For this particular scenario, I am going to psychoanalyse how a middle-class person views the wealth of one of the world’s richest individual right now, Bill Gates.
The current wealth of Bill Gates as I am writing this blog stands at about US $114 Billion (Source: Forbes.com). Which if you convert it to INR, it roughly translates to 8.4 Lakh crores! (Source: XE.com) Imagine the things you can own with this astronomical amount of personal wealth. The number of Ferrari(s), Private Jets, Huge sprawling mansions, and heck, you can even own some of the countries in that lower GDP spectrum. Imagine that ecstatic state of euphoria a person like you or me would be in, with that level of money at our disposal. Phew!
Then again that’s how we think and there is absolutely nothing wrong in the way we think. But what would it be like to be in Bill Gates’s shoes, is he going to be in the same state of euphoria that we would experience? The short answer is no.
For us, owning items or products of such material stature would seem to make us feel godlike, for an Ultra High Net worth person like Bill Gates, all this would seem perfectly normal. Owning a Rolls Royce would seem like how owning a Maruti Suzuki Swift seems to us, the middle class. Now you might ask, how all this is relevant to the DMU effect?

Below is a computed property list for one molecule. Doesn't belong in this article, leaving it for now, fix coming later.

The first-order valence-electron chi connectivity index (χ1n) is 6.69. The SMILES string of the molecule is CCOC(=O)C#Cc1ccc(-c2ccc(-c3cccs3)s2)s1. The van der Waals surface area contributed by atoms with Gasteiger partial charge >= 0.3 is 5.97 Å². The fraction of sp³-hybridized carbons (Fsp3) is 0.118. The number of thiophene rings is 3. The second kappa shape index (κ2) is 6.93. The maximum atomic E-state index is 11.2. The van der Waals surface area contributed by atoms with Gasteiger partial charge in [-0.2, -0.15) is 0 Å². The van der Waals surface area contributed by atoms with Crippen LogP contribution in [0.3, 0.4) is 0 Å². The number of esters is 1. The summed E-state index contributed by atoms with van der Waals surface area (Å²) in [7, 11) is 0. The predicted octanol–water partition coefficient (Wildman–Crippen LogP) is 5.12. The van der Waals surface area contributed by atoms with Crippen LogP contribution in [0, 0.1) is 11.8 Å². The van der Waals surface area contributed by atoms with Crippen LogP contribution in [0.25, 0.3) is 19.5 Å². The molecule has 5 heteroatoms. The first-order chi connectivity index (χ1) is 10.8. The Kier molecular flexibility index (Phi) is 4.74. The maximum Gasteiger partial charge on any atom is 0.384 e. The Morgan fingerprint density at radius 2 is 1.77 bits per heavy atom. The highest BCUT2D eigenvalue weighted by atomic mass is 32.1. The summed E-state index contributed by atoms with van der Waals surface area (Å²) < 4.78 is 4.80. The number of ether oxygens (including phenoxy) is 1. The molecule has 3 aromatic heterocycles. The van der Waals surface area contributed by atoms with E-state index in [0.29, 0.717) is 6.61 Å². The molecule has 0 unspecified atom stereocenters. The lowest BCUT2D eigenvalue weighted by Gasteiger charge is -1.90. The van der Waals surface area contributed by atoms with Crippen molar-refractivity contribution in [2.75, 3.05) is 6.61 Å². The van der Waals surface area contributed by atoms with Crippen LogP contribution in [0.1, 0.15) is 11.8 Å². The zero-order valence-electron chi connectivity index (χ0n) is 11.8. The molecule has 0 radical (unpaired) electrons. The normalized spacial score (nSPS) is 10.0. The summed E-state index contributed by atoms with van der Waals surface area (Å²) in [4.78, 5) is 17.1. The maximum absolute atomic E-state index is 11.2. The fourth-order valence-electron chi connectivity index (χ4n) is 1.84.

The answer to this is pretty simple, imagine, the first time Bill Gates would have got that first funding of a 100,000 USD or 1 million US dollars, he would, like any normal person given that amount of wealth, gone on a spending spree. He might have bought hectares of land, luxurious cars, helicopters at that initial stage. Fast forward to the present, this man dresses simple now and yes, he does still own all those invaluable possessions. But, would buying newer mansions, cars, give him the same over the moon feeling as before? Not exactly. Now, he would derive satisfaction out of other things, that do not involve spending money like helping build a better world with his wealth and influence, helping make the society better, donate to find a cure for incurable diseases like cancer etc. The reason for this paradigm shift in thought process is because the utility of money, for Bill Gates, has shrunk per the law of diminishing marginal utility.
If you had asked Gates, several years ago whether he would donate half his wealth of billions of dollars for a social cause, he would have laughed at you. But fast forward to August 2010, he co-founded the giving pledge along with his wife Melinda to do the exact thing. (Source: givingpledge.org).